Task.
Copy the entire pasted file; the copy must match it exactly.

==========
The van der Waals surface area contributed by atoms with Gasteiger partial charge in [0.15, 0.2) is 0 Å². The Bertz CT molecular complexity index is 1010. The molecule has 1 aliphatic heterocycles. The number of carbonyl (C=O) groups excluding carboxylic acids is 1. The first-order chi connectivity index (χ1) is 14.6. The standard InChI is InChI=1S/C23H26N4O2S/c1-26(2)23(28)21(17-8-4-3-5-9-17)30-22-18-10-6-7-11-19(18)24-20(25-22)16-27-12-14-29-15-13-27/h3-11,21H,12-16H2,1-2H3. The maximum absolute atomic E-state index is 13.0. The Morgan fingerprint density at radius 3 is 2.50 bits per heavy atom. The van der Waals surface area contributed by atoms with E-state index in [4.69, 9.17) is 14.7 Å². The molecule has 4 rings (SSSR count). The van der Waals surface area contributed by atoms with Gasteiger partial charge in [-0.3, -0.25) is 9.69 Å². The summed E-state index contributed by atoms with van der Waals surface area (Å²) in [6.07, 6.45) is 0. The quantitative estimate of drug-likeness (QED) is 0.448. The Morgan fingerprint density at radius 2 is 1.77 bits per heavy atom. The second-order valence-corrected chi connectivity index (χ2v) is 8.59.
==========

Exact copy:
The van der Waals surface area contributed by atoms with Gasteiger partial charge in [0.15, 0.2) is 0 Å². The Bertz CT molecular complexity index is 1010. The molecule has 1 aliphatic heterocycles. The number of carbonyl (C=O) groups excluding carboxylic acids is 1. The first-order chi connectivity index (χ1) is 14.6. The standard InChI is InChI=1S/C23H26N4O2S/c1-26(2)23(28)21(17-8-4-3-5-9-17)30-22-18-10-6-7-11-19(18)24-20(25-22)16-27-12-14-29-15-13-27/h3-11,21H,12-16H2,1-2H3. The maximum absolute atomic E-state index is 13.0. The Morgan fingerprint density at radius 3 is 2.50 bits per heavy atom. The van der Waals surface area contributed by atoms with E-state index in [4.69, 9.17) is 14.7 Å². The molecule has 4 rings (SSSR count). The van der Waals surface area contributed by atoms with Gasteiger partial charge in [-0.3, -0.25) is 9.69 Å². The summed E-state index contributed by atoms with van der Waals surface area (Å²) in [6.07, 6.45) is 0. The quantitative estimate of drug-likeness (QED) is 0.448. The Morgan fingerprint density at radius 2 is 1.77 bits per heavy atom. The second-order valence-corrected chi connectivity index (χ2v) is 8.59.